River North Esk

A historical perspective, drawn from the Ordnance Gazetteer of Scotland: A Survey of Scottish Topography, Statistical, Biographical and Historical, edited by Francis H. Groome and originally published in parts by Thomas C. Jack, Grange Publishing Works, Edinburgh between 1882 and 1885.

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Esk, a river flowing through Midlothian into the Firth of Forth at Musselburgh. It is composed of the North and South Esks, which unite 7 furlongs below Dalkeith Palace. The North Esk rises in the parish of Linton, Peeblesshire, at Boarstone and Easter Cairnhill, and, after a brief course through barren moorland districts, touches the boundary of Midlothian. This boundary it follows for 2½ miles, and receives the Carlops Burn and some other small tributaries. It proceeds in a north-easterly direction through or along the borders of the parishes of Penicuik, Lasswade, Glencorse, Cockpen, and Dalkeith; and in its upper course, near Carlops, passes through ` Habbie's Howe, ' the scene described in Allan Ramsay's Gentle Shepherd. The most notable portion of the valley of the North Esk is where it flows through Roslin Glen and Hawthornden, presenting here a scene of striking beauty, which is visited by thousands of strangers, attracted not less by the picturesque elements of the scene than by the literary and historic recollections of the spot. Below Lasswade the North Esk traverses the magnificent pleasure-grounds of Melville Castle, and afterwards enters the policies of Dalkeith Palace, joining with the South Esk, after a north-easterly course of 17 miles, at a scene of great sylvan beauty. The basin of the North Esk abounds in valuable minerals of the Carboniferous formation, while from Penicuik to Lasswade the abundance of fine springs has made its banks the seat of prosperous paper manufactures. Mr Watson Lyall, in his Sportman's Guide, says:-` While in a scenic point of view the North Esk is famous, in a piscatorial sense it is, we are glad to say, a great deal better than it was, owing to the enterprise and judgment of the proprietors, which is all the more praiseworthy, as their exertions were attended with great expense. The refuse of all the paper-mills, etc., on its banks used to be thrown into it, making it utterly worthless, but a great improvement has been wrought. ' The South Esk rises, at an altitude of 1700 feet, on the western slope of Blackhope Scar (2136 feet), in the southern extremity of Temple parish; and thence winds 19 miles north-by-eastward through or along the borders of Temple, Borthwick, Carrington, Cockpen, Newbattle, and Dalkeith. This stream receives a number of tributaries, including the Fullarton or Redside Burn, Gore Water, and Dalhousie Burn, all of which yield trout of a small size, which are eagerly sought for, the waters being mostly free. The village of Temple is quiet and remote, but is notable for its old church, once the seat of a body of Red Friars or Templars, established by David I., and at one time endowed with large possessions; lower down, the stream flows past Dalhousie Castle, surrounded by picturesque grounds, in which the river forms a pleasing feature, and the magnificent park of Newbattle Abbey, famous for its gigantic beeches, a short distance below which it joins the North Esk. The basin of the South Esk is also rich in coal measures, and in scenic attraction it is little inferior to the companion stream, although not associated with so much history or romance. Below the confluence of the two streams, the Esk winds 37/8. miles north-by-eastward through Dalkeith Park and along an alluvial valley, overhung by the eminence on which the parish church of Inveresk is situated, passing the villages of Cowpitts, Monktonhall, and Inveresk, and reaching the sea at Musselburgh. Of the many bridges crossing these streams, the most interesting is the old bridge at Musselburgh, which is of great antiquity, and is popularly believed to be of Roman origin. At a time when few bridges existed, this passage of the Esk was of great strategic importance, and is notable as having been crossed by the Scottish army before the battle of Pinkie in 1547, and also in 1745 by the Highland army under Prince Charles Edward, previous to the battle of Prestonpans.-Ord. Sur., shs. 24, 32, 1864-57.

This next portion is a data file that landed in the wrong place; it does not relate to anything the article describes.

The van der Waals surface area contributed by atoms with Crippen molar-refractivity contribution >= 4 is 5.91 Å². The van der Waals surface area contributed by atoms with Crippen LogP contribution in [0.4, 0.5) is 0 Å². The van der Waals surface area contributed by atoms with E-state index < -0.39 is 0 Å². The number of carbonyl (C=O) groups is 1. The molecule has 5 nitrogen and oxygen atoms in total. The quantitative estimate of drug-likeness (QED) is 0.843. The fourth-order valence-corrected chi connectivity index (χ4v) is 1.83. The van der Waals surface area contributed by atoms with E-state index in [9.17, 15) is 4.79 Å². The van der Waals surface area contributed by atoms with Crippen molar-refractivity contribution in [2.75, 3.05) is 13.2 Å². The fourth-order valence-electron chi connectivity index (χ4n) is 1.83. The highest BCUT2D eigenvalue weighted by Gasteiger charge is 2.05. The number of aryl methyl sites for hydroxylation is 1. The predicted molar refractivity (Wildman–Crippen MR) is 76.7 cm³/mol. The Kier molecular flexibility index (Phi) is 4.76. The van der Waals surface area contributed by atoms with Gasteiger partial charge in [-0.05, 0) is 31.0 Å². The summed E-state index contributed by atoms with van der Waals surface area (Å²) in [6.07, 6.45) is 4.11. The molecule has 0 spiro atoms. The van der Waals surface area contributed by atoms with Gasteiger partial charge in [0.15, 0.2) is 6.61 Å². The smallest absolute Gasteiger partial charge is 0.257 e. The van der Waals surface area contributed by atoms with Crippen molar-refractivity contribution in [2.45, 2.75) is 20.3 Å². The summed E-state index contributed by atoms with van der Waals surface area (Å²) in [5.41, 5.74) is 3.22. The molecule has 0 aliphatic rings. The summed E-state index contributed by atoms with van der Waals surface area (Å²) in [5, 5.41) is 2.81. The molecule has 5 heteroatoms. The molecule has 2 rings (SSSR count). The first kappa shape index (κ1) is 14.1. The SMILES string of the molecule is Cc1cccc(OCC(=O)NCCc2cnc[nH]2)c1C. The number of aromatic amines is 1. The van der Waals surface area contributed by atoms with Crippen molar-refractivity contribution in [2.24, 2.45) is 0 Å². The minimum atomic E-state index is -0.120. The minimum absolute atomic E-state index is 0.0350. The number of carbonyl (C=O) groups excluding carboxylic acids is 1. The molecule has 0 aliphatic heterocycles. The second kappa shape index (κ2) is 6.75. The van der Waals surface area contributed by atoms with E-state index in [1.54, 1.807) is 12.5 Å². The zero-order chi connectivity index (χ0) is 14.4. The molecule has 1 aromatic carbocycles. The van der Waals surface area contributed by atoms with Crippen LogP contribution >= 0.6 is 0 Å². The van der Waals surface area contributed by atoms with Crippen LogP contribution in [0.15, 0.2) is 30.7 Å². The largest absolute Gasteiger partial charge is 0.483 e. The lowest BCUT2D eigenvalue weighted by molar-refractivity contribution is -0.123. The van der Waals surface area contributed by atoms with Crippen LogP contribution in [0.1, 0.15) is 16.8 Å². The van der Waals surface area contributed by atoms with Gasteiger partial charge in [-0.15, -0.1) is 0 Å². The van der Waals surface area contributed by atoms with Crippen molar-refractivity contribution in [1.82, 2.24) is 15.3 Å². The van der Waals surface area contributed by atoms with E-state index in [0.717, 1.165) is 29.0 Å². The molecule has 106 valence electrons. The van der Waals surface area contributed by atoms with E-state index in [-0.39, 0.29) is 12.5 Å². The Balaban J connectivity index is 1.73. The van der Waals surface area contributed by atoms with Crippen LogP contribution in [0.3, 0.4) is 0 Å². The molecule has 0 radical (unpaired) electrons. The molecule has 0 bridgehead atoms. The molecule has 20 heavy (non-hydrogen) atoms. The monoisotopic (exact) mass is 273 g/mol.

An accompanying 19th C. Ordnance Survey map is available, or use the map tab to the right of this page.

Note: This text has been made available using a process of scanning and optical character recognition. Despite manual checking, some typographical errors may remain. Please remember this description dates from the 1880s; names may have changed, administrative divisions will certainly be different and there are known to be occasional errors of fact in the original text, which we have not corrected because we wish to maintain its integrity. This information is provided subject to our standard disclaimer

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